By Raffique Shah
March 27, 2011
IF DOCTORS in the public health care system feel that they are being unfairly targeted by Government and the public, they need to pause, collectively inhale, and look into the mirror. They should also weed out those in their ranks who have given this once noble profession a bad reputation. Indeed, many senior doctors who have long moved on into lucrative private practice must also shoulder some blame for the ills that bedevil the public health sector today.
I have long maintained that, for all its shortcomings, most of which are beyond the control of staff, our public health system is not as woeful as many people make it out to be. Mercifully for me, as a now senior citizen (if that “status” is marked only by age), I have not had to depend on doctors to maintain my health. When one realises that the basics for staying relatively healthy lie in one’s own hands, or more accurately one’s feet and lifestyle, doctors become a secondary port of call.
I should add that my personal doctor and a few others I’ve had cause to visit from time to time, have all been very professional, very courteous. I have not always heeded their advice or recommendations. In other words, I am somewhat of a maverick: I believe I should always be in charge of me.
On occasions when I’ve had to use the public health system, I have found the staff, both nurses and doctors, all of them quite young, equally professional. But most times they are under stress, what with hordes of patients waiting to see them, and equipment they need, or medication, unavailable. Sometimes the clinics at these institutions appear to be severely under-staffed. Frustration builds among both patients and staff, and in such scenario, hasty-but-fateful decisions or actions could result in things going fatally wrong.
Which is when professionalism, cool and calculated thinking, ought to kick in. Doctors, nurses and other medical personnel deal with life and death situations almost on a daily basis. Besides their grasp of medical procedures, young doctors also need to have leadership qualities that they employ when they face crises. Under immense pressure, they must make tough decisions. There may be no senior practitioner around. Their colleagues may panic. Sometimes the senior officer loses his nerve and it’s left to a junior to fill that decision-making breach.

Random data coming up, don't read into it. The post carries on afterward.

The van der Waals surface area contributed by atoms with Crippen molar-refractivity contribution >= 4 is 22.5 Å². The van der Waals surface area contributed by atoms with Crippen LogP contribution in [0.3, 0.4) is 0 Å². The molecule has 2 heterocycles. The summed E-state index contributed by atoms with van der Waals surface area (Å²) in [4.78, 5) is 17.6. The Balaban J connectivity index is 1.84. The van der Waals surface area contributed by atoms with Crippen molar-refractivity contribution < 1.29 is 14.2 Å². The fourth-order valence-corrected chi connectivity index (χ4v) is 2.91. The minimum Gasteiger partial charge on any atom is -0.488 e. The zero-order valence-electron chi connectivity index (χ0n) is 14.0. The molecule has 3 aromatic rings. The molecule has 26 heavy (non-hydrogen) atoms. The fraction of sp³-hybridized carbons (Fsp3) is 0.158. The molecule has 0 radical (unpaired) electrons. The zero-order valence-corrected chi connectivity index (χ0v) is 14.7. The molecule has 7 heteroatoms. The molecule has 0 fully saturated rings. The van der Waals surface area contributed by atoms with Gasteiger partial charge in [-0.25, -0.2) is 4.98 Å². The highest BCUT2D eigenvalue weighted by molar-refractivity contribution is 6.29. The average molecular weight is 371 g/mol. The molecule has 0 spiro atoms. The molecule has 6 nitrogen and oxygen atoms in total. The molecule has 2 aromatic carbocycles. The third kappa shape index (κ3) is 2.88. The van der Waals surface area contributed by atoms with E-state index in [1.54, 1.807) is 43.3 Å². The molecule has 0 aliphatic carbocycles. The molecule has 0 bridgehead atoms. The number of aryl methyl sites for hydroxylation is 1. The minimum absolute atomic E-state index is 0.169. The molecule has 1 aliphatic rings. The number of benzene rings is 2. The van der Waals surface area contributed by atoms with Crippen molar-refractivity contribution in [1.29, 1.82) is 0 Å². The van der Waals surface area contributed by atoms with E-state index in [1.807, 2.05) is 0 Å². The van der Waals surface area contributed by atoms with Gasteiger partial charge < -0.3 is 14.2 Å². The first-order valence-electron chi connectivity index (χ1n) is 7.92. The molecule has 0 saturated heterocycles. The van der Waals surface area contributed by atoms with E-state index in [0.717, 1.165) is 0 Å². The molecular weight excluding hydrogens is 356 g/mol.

I shall not dwell further on this aspect of health delivery since I am not au courant with the training doctors go though at medical schools. I should hope, though, that those who determine the curricula at these institutions see the need to include leadership training for doctors. Every graduate of medical school should be able to take charge of life-and-death situations with authority. The last thing you need in an operating theatre is panic, should something go awry.
While our public health system is far better than what passes for such in countries more developed than ours, it is hampered by archaic regulations, poor remuneration packages, and near-primitive working conditions in some instances. With the exception of the Mount Hope Hospital and several district health facilities that were constructed over the past 20 years, most other institutions stink.
Take the San Fernando Hospital, which was built by the colonial authorities back in the early 1950s. Except for a new wing that took ages to come on stream, and maybe some modern equipment added from time to time, it looks decrepit. Neither patients nor staff can be comfortable there. Why are we surprised that fatalities occur at the institution, or at the Port of Spain Hospital, as frequently as they do?
Ten years ago, I spent three nights in San Fernando after I fractured five ribs in a bad bike fall. There was no room in the ward, so I slept in the corridor. When I used the toilets, I had to wade through water to get to WCs that had no seats! The doctor administered morphine on the first night to ease the excruciating pain I endured, not by choice, but because there were no other strong pain relief drugs in the dispensary.
I refused to take a second dose of morphine, opting instead to have my family buy a less dangerous tablet the doctor recommended. My colleagues sought to move me to a private institution, but I dismissed that idea. I wanted to experience what ordinary citizens in this country who cannot afford private health care do. Sheer guts took me through those three nights.
But good doctors, like good soldiers, learn to function in the most adverse conditions.
And this is where I have problems with doctors and other professional staff who, because their work environment is close to atrocious, vent their frustration on patients. If they must protest for better remuneration and working conditions, by all means do that. Confront the regional health authority. Attack the minister, the government. Cuss Patrick Manning for wasting money on structures we didn’t need, even as hospitals remained low-priority or no-priority.
However, in pursuing these goals, doctors and other staff should never allow patients to suffer, or worse, to die. That is inexcusable. I hope the probe into the passing of Chrystal Ramsoomair triggers some dramatic changes not only at the San Fernando Hospital, but also at the other facilities that are crying out for attention.
It is the least we taxpayers expect. No one can resurrect Chrystal. But we can certainly restructure the health sector so that such tragedies can be avoided in the future.